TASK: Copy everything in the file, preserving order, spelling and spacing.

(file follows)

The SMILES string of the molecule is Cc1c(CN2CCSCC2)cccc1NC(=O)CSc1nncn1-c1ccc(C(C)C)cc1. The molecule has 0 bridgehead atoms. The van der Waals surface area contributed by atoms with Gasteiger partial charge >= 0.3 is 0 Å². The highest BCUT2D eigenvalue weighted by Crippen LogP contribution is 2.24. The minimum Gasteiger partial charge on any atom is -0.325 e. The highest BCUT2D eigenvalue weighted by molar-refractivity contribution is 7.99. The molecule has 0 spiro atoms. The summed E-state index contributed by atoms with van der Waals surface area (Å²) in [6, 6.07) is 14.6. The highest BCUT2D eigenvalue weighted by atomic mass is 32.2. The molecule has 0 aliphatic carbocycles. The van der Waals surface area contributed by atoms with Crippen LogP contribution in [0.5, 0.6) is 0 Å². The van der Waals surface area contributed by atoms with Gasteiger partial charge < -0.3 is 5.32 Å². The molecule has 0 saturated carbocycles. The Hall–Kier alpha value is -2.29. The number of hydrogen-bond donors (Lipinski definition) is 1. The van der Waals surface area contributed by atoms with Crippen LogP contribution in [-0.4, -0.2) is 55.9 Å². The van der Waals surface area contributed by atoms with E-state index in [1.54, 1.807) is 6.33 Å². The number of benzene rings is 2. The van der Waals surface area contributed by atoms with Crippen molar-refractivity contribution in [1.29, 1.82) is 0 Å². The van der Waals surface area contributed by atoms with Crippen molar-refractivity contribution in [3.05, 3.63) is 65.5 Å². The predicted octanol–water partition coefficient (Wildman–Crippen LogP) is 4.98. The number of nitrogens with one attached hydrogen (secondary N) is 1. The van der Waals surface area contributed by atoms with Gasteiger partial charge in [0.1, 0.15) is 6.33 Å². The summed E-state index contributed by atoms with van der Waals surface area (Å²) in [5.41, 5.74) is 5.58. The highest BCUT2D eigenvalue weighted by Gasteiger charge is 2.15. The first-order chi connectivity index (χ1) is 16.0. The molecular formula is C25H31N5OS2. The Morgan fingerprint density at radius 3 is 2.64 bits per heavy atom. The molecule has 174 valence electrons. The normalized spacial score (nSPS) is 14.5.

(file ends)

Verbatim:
The SMILES string of the molecule is Cc1c(CN2CCSCC2)cccc1NC(=O)CSc1nncn1-c1ccc(C(C)C)cc1. The molecule has 0 bridgehead atoms. The van der Waals surface area contributed by atoms with Gasteiger partial charge >= 0.3 is 0 Å². The highest BCUT2D eigenvalue weighted by Crippen LogP contribution is 2.24. The minimum Gasteiger partial charge on any atom is -0.325 e. The highest BCUT2D eigenvalue weighted by molar-refractivity contribution is 7.99. The molecule has 0 spiro atoms. The summed E-state index contributed by atoms with van der Waals surface area (Å²) in [6, 6.07) is 14.6. The highest BCUT2D eigenvalue weighted by atomic mass is 32.2. The molecule has 0 aliphatic carbocycles. The van der Waals surface area contributed by atoms with Crippen LogP contribution in [0.5, 0.6) is 0 Å². The van der Waals surface area contributed by atoms with Gasteiger partial charge < -0.3 is 5.32 Å². The molecule has 0 saturated carbocycles. The Hall–Kier alpha value is -2.29. The number of hydrogen-bond donors (Lipinski definition) is 1. The van der Waals surface area contributed by atoms with Crippen LogP contribution in [-0.4, -0.2) is 55.9 Å². The van der Waals surface area contributed by atoms with E-state index in [1.54, 1.807) is 6.33 Å². The number of benzene rings is 2. The van der Waals surface area contributed by atoms with Crippen molar-refractivity contribution in [1.29, 1.82) is 0 Å². The van der Waals surface area contributed by atoms with Crippen molar-refractivity contribution in [3.05, 3.63) is 65.5 Å². The predicted octanol–water partition coefficient (Wildman–Crippen LogP) is 4.98. The number of nitrogens with one attached hydrogen (secondary N) is 1. The van der Waals surface area contributed by atoms with Gasteiger partial charge in [0.1, 0.15) is 6.33 Å². The summed E-state index contributed by atoms with van der Waals surface area (Å²) in [5.41, 5.74) is 5.58. The highest BCUT2D eigenvalue weighted by Gasteiger charge is 2.15. The first-order chi connectivity index (χ1) is 16.0. The molecular formula is C25H31N5OS2. The Morgan fingerprint density at radius 3 is 2.64 bits per heavy atom. The molecule has 174 valence electrons. The normalized spacial score (nSPS) is 14.5.